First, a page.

Chapter 9: The Seer Is Not Seen
I have heard about a very rich man, Rothschild. Somebody asked him, “How have you attained so much wealth? How could you attain? What was the desire? How did you become so ambitious?” He was born a poor man, and then he became the richest man in the world. He said, “It is because of my wife. I was trying to attain as much wealth as possible because I wanted to know whether my wife could be satisfied or not. I failed - she was always asking for more. There was a competition between us. I was trying to attain more and more, and I wanted to see a day when she would say, -It is enough.- She never said it. Because of that competition I continued earning, continued earning madly. Now I have attained so much wealth that I don’t know what to do, but my wife is still not satisfied. If one day I want to relax and not get up early in the morning, she comes and says, ‘What is the matter? Are you not going to the office?’”
I told this man, “Don’t get into a trap again. Your whole life you have wanted to rest, and even now she is here.”
A lazy man wants to rest, but when he lives with the wife, a modification happens in the mind. Now a woman becomes part and parcel of his being. He cannot live with her because maybe she fights every day, but that too becomes part of habit. If there is nobody to fight with when he comes home, he will not feel homey.
I have heard that Mulla Nasruddin went into a restaurant. The waitress said, “What you need, I am ready to do.” He was the first customer that day, and it was in India. The first customer has to be treated and welcomed like a guest, because he starts the day. Mulla Nasruddin said, “Treat me in a homey way. Bring things.” The waitress brought things, whatsoever he ordered: coffee, this and that. Then she asked, “Anything else?” Mulla Nasruddin said, “Now sit in front of me and nag. I am feeling homesick.”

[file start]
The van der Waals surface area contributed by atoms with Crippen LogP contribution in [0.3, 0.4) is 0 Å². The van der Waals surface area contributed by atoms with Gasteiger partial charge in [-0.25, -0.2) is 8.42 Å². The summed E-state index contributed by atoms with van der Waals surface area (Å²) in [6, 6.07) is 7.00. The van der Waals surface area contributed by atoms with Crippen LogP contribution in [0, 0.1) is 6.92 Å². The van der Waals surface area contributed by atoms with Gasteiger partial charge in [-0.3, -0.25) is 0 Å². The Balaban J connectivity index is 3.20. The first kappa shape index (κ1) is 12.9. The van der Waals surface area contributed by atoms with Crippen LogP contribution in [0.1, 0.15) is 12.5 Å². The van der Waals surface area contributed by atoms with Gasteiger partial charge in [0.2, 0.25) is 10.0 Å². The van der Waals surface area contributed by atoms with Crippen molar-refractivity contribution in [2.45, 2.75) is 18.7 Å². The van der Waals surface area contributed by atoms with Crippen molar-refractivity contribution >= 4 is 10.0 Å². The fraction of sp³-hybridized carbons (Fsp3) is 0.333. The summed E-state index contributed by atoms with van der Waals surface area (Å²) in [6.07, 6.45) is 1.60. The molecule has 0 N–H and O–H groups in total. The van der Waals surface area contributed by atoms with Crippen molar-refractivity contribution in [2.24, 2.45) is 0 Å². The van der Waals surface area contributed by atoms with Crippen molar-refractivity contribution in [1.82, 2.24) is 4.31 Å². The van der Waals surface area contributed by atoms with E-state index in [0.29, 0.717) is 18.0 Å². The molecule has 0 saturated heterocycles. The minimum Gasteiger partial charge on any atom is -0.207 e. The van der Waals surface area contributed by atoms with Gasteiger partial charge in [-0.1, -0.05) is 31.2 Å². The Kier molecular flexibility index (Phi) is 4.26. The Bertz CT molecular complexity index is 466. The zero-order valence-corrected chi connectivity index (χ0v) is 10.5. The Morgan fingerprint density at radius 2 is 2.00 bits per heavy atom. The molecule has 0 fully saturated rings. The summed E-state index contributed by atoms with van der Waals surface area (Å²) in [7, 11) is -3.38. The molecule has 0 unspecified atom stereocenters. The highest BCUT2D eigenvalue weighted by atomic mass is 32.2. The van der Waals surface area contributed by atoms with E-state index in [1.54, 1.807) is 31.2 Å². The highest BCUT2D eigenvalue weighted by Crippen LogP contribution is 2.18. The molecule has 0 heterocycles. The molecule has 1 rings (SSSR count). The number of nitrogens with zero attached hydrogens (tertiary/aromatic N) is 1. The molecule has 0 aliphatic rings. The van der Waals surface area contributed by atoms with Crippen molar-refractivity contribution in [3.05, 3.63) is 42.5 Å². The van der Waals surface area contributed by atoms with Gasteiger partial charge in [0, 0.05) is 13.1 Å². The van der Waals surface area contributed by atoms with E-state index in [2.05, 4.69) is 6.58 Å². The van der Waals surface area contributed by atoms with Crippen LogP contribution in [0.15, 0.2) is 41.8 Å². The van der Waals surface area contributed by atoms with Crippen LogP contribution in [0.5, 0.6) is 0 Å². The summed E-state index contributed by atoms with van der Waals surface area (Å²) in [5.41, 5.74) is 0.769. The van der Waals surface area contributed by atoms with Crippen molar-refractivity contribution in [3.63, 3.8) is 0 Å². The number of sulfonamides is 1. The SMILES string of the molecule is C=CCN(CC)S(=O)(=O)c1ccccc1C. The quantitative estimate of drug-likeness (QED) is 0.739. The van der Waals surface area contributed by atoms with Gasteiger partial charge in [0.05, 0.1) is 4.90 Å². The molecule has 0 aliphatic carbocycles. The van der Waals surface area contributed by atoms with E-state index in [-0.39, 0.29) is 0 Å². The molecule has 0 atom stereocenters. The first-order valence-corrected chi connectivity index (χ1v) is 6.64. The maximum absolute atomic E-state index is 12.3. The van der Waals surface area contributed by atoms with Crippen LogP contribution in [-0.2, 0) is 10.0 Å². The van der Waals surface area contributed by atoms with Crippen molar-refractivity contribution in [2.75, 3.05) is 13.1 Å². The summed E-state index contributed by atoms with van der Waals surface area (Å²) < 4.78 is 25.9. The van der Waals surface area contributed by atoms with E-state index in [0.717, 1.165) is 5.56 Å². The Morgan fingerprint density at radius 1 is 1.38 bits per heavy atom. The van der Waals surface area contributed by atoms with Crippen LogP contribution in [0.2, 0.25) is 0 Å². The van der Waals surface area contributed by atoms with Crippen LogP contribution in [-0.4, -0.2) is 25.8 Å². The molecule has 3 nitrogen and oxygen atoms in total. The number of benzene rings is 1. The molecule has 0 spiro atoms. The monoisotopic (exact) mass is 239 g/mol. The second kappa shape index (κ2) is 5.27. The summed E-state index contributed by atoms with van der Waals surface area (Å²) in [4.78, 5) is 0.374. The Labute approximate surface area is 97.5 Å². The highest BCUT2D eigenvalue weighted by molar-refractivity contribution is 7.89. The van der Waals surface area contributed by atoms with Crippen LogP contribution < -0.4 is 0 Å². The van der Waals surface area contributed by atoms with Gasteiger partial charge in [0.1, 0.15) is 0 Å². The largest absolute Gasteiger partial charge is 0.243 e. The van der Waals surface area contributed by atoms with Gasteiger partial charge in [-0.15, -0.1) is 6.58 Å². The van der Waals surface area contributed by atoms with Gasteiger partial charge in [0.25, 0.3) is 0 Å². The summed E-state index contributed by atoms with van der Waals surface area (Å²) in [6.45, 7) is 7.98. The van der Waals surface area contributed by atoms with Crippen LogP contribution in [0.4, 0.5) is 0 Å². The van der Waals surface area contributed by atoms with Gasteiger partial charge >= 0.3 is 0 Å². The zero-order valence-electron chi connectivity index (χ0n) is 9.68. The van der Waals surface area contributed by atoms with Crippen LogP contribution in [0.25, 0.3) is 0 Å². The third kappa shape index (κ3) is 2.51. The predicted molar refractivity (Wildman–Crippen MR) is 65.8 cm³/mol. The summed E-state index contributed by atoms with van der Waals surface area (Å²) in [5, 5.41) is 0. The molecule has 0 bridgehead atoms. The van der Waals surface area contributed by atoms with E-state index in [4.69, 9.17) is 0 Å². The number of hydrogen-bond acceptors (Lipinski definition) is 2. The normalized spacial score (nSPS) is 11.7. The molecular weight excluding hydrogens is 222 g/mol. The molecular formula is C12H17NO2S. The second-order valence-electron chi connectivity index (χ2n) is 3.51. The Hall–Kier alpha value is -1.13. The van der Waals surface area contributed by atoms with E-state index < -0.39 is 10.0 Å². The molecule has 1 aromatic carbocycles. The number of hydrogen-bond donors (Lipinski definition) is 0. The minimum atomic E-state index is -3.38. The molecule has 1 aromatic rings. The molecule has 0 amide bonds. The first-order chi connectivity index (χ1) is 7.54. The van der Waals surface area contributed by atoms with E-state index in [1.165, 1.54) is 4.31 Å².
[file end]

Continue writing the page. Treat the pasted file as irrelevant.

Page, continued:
Even if the wife fights every day, it becomes a habit. You cannot afford to lose it, you miss it. I told the man, “Don’t bother again now. It is just a modification of the mind, a habit. You are a lazy man.”
For lazy men, brahmacharya is best. They should remain celibate. They can rest, relax and do whatsoever they want to do with themselves. They can do their own thing and nobody is there to nag. He listened to me. It was difficult, but he listened to me. After two years, he retired from the service, so I said, “Now you are perfectly at ease; now you rest. Your whole life you have been thinking of it.” He said, “That’s right. But now after forty years of working, it has become a habit, and I cannot remain unoccupied.”
Retired people die sooner than they were going to die originally almost ten years sooner. If a man was going to die at eighty, retire him at sixty and he will die at seventy. Unoccupied - what to do? - one slowly dies.
Habits are formed and mind takes modifications. You are lazy but you had to work, so mind has become habituated to work. Now you cannot relax. Even if you are retired you cannot sit, you cannot meditate, you cannot rest, you cannot go to sleep. I see that people are more restless on holidays than ordinary days. Sunday is a difficult day; they don’t know what to do. On the six working days, they are waiting for Sunday. For six days they hope that Sunday is coming: “One day more and Sunday is coming, and then we will rest.” And from the very morning on Sunday, they are at a loss for what to do.